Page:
If you’re reading this, the chances are high that you have already decided public speaking is a good move for you. You’ve worked out the ‘why.’ Perhaps it’s because you feel stuck in a professional rut and you need that next step up — to amplify your visibility and give brand ‘you’ a boost. Public speaking is a direct line to business opportunities and professional growth. Perhaps it’s part of your career progression (your boss suggesting it is a “sign”,) or perhaps you’re tired of attending industry events and hearing the same kinds of voices on stage.
You are a brand. Your brand needs marketing. Are you ambitious? Do you deserve that promotion/next step up the ladder/corner office? Of course you do!
Now all you have to do is work out the ‘how.’ How to find speaking opportunities?
The answer to how to find speaking opportunities is multilayered. Any cursory google search (“call for speakers”) can cough up multitudinous opportunities (we share more than 100 opportunities a week with our members) and it’s a very good place to start The internet is one reason there are more speaking opportunities than ever. It’s easier than ever to “put on a show” and sell (or give away) tickets on tools like Eventbrite. It’s easier to market an event using social media. And, with marketers busy collecting leads online, there comes a time in many sales processes when you just have to get face-to-face with a prospect.
We call it “The Speaker’s Paradise”. There have been more than 50,000 TEDx individual talks and counting; there 3 million events selling tickets on Eventbrite annually; and there are more than half a million monthly Meetups. Nevermind that there are more than 92,000 identified professional organizations, many of whom run events. One of these will surely tick a box for you.
Every week our team pulls together a list of more than 100 speaking opportunities for our Speaker Exclusive newsletter. This enormous weekly effort has taught us many things about the world of events and conferences and speaking engagements.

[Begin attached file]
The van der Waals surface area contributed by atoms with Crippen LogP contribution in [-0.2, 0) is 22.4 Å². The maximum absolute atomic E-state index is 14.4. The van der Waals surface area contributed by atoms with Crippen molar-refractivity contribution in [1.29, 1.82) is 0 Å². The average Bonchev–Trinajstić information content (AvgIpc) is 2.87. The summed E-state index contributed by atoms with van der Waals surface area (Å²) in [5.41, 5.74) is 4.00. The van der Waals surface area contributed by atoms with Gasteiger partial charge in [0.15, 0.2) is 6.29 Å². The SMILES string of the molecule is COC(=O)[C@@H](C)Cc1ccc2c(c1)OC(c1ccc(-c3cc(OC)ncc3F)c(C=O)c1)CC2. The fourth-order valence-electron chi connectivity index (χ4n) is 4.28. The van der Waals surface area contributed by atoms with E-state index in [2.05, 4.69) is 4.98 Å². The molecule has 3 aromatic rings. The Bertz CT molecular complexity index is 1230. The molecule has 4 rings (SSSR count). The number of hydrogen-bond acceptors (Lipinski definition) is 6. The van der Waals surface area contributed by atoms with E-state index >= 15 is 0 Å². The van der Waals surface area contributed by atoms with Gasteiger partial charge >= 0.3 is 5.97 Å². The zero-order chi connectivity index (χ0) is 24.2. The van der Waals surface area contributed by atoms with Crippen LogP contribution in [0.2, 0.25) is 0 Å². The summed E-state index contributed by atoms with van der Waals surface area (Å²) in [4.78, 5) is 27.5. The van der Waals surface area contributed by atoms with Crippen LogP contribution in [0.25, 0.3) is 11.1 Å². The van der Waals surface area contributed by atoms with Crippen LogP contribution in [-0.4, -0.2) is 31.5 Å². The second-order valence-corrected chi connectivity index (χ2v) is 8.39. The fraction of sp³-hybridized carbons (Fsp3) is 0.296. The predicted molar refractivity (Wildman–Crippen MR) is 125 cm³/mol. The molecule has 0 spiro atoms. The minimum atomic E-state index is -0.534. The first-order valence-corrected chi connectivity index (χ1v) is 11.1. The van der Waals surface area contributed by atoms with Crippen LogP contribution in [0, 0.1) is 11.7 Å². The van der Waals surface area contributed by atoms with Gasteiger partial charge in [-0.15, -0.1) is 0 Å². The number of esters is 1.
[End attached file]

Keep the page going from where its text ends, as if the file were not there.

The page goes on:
Below are a few steps you can take in order to find speaking opportunities:
1. Don’t just look at the industry focus of the conference. If you’re a marketer, or a finance person, or an HR person, your presence might be welcome at many different industry conferences.
2. Look beyond the big industry conferences. There is often real value in speaking at local events that you might find on Meetup, Eventbrite or in the local event calendars. Make connections with local partners, find local customers and gather your community around you. You’ll also find speaking engagements at local corporations, universities, business and social groups. In addition to looking in the community, look inside your own company. Get practice with ever expanding sizes of audiences, and move from small group presentations, to panels, to group talks, to featured solo speaker.
3. Cultivate a relationship with event organizers and program directors. Ask them what they are looking for in a speaker. What kinds of presentations are their audiences interested in? Many event organizers have a go-to file for last minute substitutions.
4. Know the event cycle. Some events book speakers many months in advance. Others seem to have more of an “as needed” approach, barely keeping pace with event promotion. Ask other speakers or use the Internet WayBack Machine to look at the call for speakers timeline for previous years.
5. Google is your friend. Use the search term “Call for Speakers”, pair it with keywords from your field and see what you find!
Join Innovation Women today and grow your speaking career!